New York Film Academy offers one-, two- and three-year videogame courses in New York City and Los Angeles, splitting students into small ‘studios’ to accelerate learning and boost their chances of landing a job in games.
Veteran developer Chris Swain, based in California, is an architect of the challenging programmes. “The biggest problem in game academia is when students don’t have programming ability. That means they are stunted in what they can produce and therefore frustrated,” he says.
“We wanted to make something that would allow students to learn the technical skills and be sure they are able to produce code. They have professional support from a programmer who becomes part of their team.
“We don’t want students simply telling the coder what to do. They have to learn, but they can rely on the professional. To my knowledge there is nothing like that [on any other course].”
The courses kicked off in autumn 2012, and with one semester complete it’s notable that only one team hit the challenging goal of launching a game online. But in all learning, failures and relative successes are part of the process, says Swain, whose job is to ensure a ‘culture of excellence’ at NYFA.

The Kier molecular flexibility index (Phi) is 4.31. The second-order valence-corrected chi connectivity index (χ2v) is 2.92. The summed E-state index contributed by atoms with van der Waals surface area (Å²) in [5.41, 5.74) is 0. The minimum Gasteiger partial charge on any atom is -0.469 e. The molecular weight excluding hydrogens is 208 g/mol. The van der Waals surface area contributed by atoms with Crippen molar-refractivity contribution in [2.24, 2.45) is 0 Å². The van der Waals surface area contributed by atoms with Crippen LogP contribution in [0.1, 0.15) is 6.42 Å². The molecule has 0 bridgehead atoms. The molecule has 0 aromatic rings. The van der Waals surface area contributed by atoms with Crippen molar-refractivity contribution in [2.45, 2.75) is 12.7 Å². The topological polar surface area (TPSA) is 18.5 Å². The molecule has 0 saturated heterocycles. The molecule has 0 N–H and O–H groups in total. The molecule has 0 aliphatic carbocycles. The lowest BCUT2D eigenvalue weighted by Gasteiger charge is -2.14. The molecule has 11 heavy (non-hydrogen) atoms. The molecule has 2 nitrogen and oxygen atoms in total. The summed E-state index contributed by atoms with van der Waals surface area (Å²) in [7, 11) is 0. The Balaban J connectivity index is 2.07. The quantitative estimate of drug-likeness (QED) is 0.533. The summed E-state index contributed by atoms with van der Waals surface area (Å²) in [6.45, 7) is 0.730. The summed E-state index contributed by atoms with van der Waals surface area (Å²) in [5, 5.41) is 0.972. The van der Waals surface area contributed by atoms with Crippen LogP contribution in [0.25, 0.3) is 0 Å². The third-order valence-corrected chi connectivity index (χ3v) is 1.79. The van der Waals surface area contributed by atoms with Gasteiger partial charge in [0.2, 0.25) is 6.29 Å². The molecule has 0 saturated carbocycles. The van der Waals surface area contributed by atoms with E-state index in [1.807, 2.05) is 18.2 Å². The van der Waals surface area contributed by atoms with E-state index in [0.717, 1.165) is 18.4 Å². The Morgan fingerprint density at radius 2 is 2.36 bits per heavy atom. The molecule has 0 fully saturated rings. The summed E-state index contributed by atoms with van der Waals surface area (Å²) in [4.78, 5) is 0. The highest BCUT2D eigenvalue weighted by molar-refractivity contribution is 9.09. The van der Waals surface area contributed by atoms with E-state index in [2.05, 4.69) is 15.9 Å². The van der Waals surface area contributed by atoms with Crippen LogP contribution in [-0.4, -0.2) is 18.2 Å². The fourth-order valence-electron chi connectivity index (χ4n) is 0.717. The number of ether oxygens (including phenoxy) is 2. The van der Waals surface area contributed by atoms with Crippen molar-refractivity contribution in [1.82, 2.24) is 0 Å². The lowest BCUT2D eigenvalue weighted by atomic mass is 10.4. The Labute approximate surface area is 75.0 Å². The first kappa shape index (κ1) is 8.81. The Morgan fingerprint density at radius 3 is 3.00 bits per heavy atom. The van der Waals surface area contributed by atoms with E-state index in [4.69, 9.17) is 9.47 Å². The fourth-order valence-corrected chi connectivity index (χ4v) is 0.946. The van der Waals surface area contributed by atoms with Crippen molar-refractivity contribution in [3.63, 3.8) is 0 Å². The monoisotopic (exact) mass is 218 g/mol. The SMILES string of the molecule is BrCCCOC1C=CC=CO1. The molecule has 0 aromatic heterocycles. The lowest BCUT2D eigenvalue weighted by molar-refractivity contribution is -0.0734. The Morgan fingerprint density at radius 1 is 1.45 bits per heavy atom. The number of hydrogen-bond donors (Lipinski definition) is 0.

The purpose of this small-team dynamic is to deliver learning in the most effective way, but the teaching ethos at NYFA is not simply part of an indie game production line. Agile and scrum techniques – iterative development in small teams with a range of technical knowledge and development experience – are used on big-budget projects, too.
“I push for everyone to be agile-literate and to use all of the tools available for the modern production process. A lot of game programmes can get antiquated – they still write design docs and have no bearing on how games get produced. We want to give students the knowledge of how to go into an efficient studio and don’t want to restrict that to either indie or triple-A companies.”
Swain clearly knows his way around the game industry. He co-founded and co-directed EA’s Game Innovation Lab and has worked on titles for a who’s who of game publishers including Sony, Microsoft and Disney. As such, he is acutely aware of the wide range of skills studios expect of their employees.
“We encourage every student to learn how to programme whether they are a potential programmer or not,” he says, suggesting that a slavish emphasis on coding skills can pose its own challenges to game professionals looking to move up the career ladder a few years down the line.
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